These include the W-2 wage limitation and the W-2 wage and unadjusted basis limitation. These limitations are phased in and are based on taxable income. If your business is a qualified trade, and you’re above the previously mentioned tax threshold, your deduction is also subject to the W-2 wage limitation and W-2 wage and unadjusted basis limitation.
Qualified trade businesses include the following industries:
For individuals and businesses looking to calculate qualified business income for the deduction, Section 199A provides some guidance.
If your 2020 taxable income is less than $326,600 as a married couple filing jointly, or $163,300 with any other filing status, then your deduction is either 20% of QBI or 20% of modified taxable income, whichever one is less.
Once taxable income exceeds that threshold, the qualified business income deduction becomes a bit more complicated. It is the lesser of 20% of QBI with respect to any qualified trade or business; or the greater of:
If your 2020 taxable income is greater than $426,600 married, filing jointly, or $213,300 with any other filing status, you won’t be able to claim the deduction if your business is an SSTB. However, a QBI deduction is still available for a business that is not an SSTB and that has W-2 wages or qualified property.
1) Do rental properties factor into qualified business income or are they considered investment driven income?
Yes, but restrictions apply. Rental income is eligible if you qualify for the Revenue Procedure 2019-38 safe harbor. To qualify, you must maintain separate records for each rental real estate enterprise, perform at least 250 hours of “rental services” every year and maintain ongoing documentation of how you are fulfilling the 250 hours. Property used as residence for part of the year, such as a vacation home, does not qualify.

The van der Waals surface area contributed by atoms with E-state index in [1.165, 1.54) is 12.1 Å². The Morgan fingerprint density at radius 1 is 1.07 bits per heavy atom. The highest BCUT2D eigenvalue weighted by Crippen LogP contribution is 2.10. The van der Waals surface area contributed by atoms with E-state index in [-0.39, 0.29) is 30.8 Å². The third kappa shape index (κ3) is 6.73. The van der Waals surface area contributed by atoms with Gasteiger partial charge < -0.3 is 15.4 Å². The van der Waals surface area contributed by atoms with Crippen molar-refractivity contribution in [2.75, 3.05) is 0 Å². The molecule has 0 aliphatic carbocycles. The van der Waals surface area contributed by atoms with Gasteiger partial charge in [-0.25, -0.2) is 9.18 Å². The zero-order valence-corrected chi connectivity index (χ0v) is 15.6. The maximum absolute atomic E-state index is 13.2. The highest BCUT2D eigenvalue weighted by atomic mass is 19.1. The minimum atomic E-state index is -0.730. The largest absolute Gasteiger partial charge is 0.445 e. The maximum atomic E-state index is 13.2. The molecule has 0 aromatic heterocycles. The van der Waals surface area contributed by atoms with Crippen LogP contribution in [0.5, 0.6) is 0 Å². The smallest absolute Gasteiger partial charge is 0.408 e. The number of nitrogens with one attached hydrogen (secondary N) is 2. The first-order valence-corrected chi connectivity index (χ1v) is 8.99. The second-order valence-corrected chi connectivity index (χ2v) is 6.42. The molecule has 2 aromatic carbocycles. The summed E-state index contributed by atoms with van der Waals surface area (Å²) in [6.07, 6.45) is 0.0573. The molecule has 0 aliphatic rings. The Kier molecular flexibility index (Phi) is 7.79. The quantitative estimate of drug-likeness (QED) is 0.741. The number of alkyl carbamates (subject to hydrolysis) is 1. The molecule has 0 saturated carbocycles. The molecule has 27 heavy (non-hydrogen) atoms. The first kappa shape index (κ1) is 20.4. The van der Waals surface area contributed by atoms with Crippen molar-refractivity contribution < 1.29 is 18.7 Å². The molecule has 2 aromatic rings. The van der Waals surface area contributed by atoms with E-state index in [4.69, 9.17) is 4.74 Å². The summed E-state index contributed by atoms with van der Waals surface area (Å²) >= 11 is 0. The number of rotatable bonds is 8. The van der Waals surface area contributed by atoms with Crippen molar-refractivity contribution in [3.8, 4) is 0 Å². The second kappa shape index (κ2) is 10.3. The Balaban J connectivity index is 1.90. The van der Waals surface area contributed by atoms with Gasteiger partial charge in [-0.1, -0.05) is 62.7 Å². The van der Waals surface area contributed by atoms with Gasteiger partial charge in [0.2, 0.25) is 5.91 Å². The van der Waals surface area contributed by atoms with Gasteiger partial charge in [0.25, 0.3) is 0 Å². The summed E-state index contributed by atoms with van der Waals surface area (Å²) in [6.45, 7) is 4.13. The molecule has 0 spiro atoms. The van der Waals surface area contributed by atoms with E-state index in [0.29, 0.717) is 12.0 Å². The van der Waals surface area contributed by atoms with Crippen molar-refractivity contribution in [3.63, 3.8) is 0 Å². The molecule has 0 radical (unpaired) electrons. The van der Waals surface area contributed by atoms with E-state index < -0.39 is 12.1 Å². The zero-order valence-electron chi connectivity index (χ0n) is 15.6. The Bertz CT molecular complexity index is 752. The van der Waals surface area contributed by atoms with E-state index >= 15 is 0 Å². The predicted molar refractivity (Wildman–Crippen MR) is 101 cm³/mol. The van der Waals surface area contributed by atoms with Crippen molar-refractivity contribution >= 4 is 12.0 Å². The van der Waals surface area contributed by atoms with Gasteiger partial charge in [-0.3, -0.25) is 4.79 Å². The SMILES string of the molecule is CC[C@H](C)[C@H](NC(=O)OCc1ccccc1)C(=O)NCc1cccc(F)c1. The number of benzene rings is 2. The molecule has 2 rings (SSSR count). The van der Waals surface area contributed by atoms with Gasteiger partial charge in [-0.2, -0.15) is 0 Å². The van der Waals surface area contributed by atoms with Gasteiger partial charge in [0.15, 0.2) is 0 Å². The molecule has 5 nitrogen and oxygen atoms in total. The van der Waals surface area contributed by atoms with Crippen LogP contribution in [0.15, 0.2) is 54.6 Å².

2) How does a net loss of QBI impact the deduction?
If your losses are greater than your business income, you don’t qualify for the qualified business income deduction. Instead, if your QBI is less than zero, you carry the loss forward into the next tax year. Your deduction is then delayed to a future taxable year.
3) When it comes to SSTBs, what qualifies as “consulting” services?
Section 199A defines consulting as “the provision of professional advice and counsel to clients to assist the client in achieving goals and solving problems.” This does not include the sale of goods, or conducting training and educational courses.
Understanding qualified business income can be tricky, and Section 199A in particular can be quite complicated. Hopefully this article provides a starting point for the self-employed or business owners who are curious about qualified business income, or how to take the QBI deduction.
And keep an eye out for updates from the IRS. As with any relatively new tax policy, there is always the possibility for new updates that provide further clarification to some of the policy’s more ambiguous parts.
©All Rights Reserved. March, 2021. DailyDACTM, LLC d/b/a/ Financial PoiseTM
Katherine Braden is a business communications professional with a background in journalism and experience working with clients in the financial services industry.